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Magnificent Mosques: The Kalon Mosque of Bukhara

Buxoro (Uzbekistan) - Kalon Mosque/


Source: By Muhammad Habib/ "Haj and Umra" magazine/May/2009 

When the Kalon Mosque of Bukhara was built in 1127, its minaret was probably the tallest building in Central Asia. It can house 10,000 worshippers and its roof consists of 288 domes.

BUKHARA (also spelled Bux-oro) is a historic city of 255,000 people located 250 km downstream from Samarkand on the Zervshan River in Uzbekistan .

Bukhara was once home to more than 300 mosques and 100 madrasas (religious schools]. In the 9th and 10th centuries, it was the region's reli­gious and cultural heart, hosting the famed philosopher-scientist Avicenna as well as the Persian poets Firdausi and Rudki.

Bukhara has been well preserved over the centuries and is still home to an astonishing array of mosques and madrasas. According to UNES­CO, which has designated it a world heritage site, "Bukhara is the most complete and unspoiled example of a mediaeval Central Asian town which has preserved its urban fabric to the present day." The city centre includes some 140 historic buildings and monuments, most of which are reli­gious in nature. Non-religious sites of Bukhara include several bazaars and caravanserais.

The Kalon Mosque in Bukhara was built by the Karakhanid ruler Arslan Khan in 1127. The mosque was known also as Jamia (Friday) mosque be­cause all male inhabitants of the city were expected to attend the Friday prayer in this mosque. The courtyard was very large. When Genghis Khan conquered Bukhara and went inside the mosque he thought he was entering the (local) royal palace. He was impressed by the tall minaret which flanked the mosque.

In the small octagonal building in front of the mosque a second imam (prayer leader] repeated to the crowd in the courtyard the prayers and ser­mons which were said by the princi­pal imam inside the mosque.

Kalon in Tajik means "great" and when the mosque was built the min­aret (tower) was probably the tallest building in Central Asia, according to Sacred Destinations website. It is 47 metres tall and is supported by one km-deep foundations padded with reeds to make it earthquake-proof. All these years, it has hardly needed any structural repairs.

In addition to its main purpose as a minaret, the Kalon Minaret served as a watchtower and a guide to approaching caravans on the Silk Route.

The Kalon Mosque was used as a warehouse in Soviet times and only reopened as a working mosque in 1991.

The Kalon Minaret has 14 orna­mental bands, each of them differ­ent. They include the first use of the glazed blue tiles that became ubiqui­tous across Central Asia.

One can climb the minaret for excel­lent views over the centre of Bukhara. The 105 stairs are accessible from the Kalon Mosque.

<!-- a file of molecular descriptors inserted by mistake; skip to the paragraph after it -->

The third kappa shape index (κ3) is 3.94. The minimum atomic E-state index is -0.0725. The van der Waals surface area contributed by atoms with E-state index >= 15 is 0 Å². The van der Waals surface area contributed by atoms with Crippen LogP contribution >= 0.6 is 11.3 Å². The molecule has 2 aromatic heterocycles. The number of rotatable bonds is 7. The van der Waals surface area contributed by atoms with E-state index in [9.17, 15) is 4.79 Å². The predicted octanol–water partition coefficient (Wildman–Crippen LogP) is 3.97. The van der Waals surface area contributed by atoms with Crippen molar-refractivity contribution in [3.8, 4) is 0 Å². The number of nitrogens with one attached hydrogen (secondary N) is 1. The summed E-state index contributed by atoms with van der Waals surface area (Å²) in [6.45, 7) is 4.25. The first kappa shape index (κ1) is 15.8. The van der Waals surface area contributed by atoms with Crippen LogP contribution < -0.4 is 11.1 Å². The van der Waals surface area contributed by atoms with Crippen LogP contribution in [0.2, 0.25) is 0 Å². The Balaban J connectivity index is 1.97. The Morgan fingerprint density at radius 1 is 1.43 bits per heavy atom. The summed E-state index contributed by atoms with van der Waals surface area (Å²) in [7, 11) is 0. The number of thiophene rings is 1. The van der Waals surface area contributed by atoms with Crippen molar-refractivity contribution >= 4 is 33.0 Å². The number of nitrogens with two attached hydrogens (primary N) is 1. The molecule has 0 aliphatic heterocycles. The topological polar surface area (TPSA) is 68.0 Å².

The congregational Kalon Mosque can house 10,000 worshippers. Its roof looks flat but actually consists of 288 domes.

The mosque has been known by various names - Kalon Mosque and Minaret; Kalyan Minaret; Kalyan Mosque; Majdid El Khalyan; Minaret Kalian; and Poi-Kalyan Minaret.

The Mir-i-Arab Madrasa stands op­posite Kalon Mosque in the historic centre of Bukhara. Founded in the 16th century, the Islamic school features two distinctive blue domes and other tile work.

Mir-i-Arab Madrasa was a working Islamic school from the 16th century until it was closed down in 1920. It was reopened by Stalin in 1944 in an effort to gain Muslim favour for his war ef­fort.

The two luminous blue domes of the madrasa are beautifully tiled and stand out against the mostly brown ar­chitecture around it.

Built in 1417, the Ulughbek Madrasa is the oldest madrasa in Central Asia. Ulughbek was the grandson of Timur. The design of the madrasa is similar to that which he built in the Registan of Samarkand, although the size of its portal is smaller. At the time he was not the ruler of the country, but the governor of the region as his father Shah Roukh preferred to live in Herat (in today's Afghanistan). Ulughbek was fond of astronomy and also in this ma­drasa he wanted stars to be part of the decoration.

It is one of three built by Ulughbek; the others are in Samarkand's Registan and in Gijduvan (45 km from Bukharatowards Samarkand).

This elegant version in Bukhara con­tains many niches around a central courtyard and is decorated with blue tiles. The Ulughbek Madrasa is located just east of the Taqi-Zargaron (Jewel­lery) Bazaar.

Mohammed Alim Khan, the last emir of Bukhara, built a small madrasa next to the minaret.

In the second half of the 16th century Abdullah Khan II built two madrasas facing each other. The exterior of both was extensively restored in the 1950s and again more recently. Nowadays they look quite new.

In a maze of alleys between Pushkin and Hoja Nurabad in Bukhara stands Tchor Minor (in Tajik it is called Char Minar or Four Minarets). From a dis­tance Char Minar has the appearance of an upside down stool. It was part of a lost 1589 madrasa.

This interesting little building was actually a gatehouse of the madrasa. The Char Minar architecture is more Indian in style than Uzbek. In 1998, UNESCO restored one of the towers that had collapsed.


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